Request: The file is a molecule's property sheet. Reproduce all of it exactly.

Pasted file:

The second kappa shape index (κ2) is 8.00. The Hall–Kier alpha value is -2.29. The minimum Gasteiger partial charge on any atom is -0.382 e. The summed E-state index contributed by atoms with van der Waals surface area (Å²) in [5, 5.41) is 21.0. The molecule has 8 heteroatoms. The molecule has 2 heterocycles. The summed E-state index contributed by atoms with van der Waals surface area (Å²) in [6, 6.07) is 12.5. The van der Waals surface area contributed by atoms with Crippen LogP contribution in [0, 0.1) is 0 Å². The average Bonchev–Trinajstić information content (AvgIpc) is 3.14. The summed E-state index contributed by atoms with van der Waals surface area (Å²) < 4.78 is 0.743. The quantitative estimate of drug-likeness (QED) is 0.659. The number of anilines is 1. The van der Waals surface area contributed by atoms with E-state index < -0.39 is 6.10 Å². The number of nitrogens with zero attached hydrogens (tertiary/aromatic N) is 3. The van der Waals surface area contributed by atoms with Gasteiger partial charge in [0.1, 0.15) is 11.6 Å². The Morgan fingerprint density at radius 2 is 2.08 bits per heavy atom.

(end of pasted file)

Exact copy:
The second kappa shape index (κ2) is 8.00. The Hall–Kier alpha value is -2.29. The minimum Gasteiger partial charge on any atom is -0.382 e. The summed E-state index contributed by atoms with van der Waals surface area (Å²) in [5, 5.41) is 21.0. The molecule has 8 heteroatoms. The molecule has 2 heterocycles. The summed E-state index contributed by atoms with van der Waals surface area (Å²) in [6, 6.07) is 12.5. The van der Waals surface area contributed by atoms with Crippen LogP contribution in [0, 0.1) is 0 Å². The average Bonchev–Trinajstić information content (AvgIpc) is 3.14. The summed E-state index contributed by atoms with van der Waals surface area (Å²) < 4.78 is 0.743. The quantitative estimate of drug-likeness (QED) is 0.659. The number of anilines is 1. The van der Waals surface area contributed by atoms with E-state index < -0.39 is 6.10 Å². The number of nitrogens with zero attached hydrogens (tertiary/aromatic N) is 3. The van der Waals surface area contributed by atoms with Gasteiger partial charge in [0.1, 0.15) is 11.6 Å². The Morgan fingerprint density at radius 2 is 2.08 bits per heavy atom.